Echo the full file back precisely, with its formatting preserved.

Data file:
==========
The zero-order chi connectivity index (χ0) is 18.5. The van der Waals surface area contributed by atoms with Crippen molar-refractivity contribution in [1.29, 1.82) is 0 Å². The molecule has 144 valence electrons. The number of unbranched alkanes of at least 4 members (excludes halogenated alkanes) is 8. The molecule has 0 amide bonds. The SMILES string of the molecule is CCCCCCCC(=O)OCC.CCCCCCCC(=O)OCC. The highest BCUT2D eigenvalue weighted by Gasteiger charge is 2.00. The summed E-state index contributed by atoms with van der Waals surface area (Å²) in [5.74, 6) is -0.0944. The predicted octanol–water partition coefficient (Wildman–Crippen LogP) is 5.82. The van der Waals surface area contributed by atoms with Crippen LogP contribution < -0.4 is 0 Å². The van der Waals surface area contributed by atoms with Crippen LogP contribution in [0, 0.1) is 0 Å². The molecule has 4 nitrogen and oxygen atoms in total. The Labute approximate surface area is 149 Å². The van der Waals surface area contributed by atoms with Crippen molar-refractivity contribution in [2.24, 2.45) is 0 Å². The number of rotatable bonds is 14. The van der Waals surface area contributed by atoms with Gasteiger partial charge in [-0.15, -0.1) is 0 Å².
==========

The zero-order chi connectivity index (χ0) is 18.5. The van der Waals surface area contributed by atoms with Crippen molar-refractivity contribution in [1.29, 1.82) is 0 Å². The molecule has 144 valence electrons. The number of unbranched alkanes of at least 4 members (excludes halogenated alkanes) is 8. The molecule has 0 amide bonds. The SMILES string of the molecule is CCCCCCCC(=O)OCC.CCCCCCCC(=O)OCC. The highest BCUT2D eigenvalue weighted by Gasteiger charge is 2.00. The summed E-state index contributed by atoms with van der Waals surface area (Å²) in [5.74, 6) is -0.0944. The predicted octanol–water partition coefficient (Wildman–Crippen LogP) is 5.82. The van der Waals surface area contributed by atoms with Crippen LogP contribution < -0.4 is 0 Å². The van der Waals surface area contributed by atoms with Crippen LogP contribution in [0, 0.1) is 0 Å². The molecule has 4 nitrogen and oxygen atoms in total. The Labute approximate surface area is 149 Å². The van der Waals surface area contributed by atoms with Crippen molar-refractivity contribution in [2.24, 2.45) is 0 Å². The number of rotatable bonds is 14. The van der Waals surface area contributed by atoms with Gasteiger partial charge in [-0.15, -0.1) is 0 Å².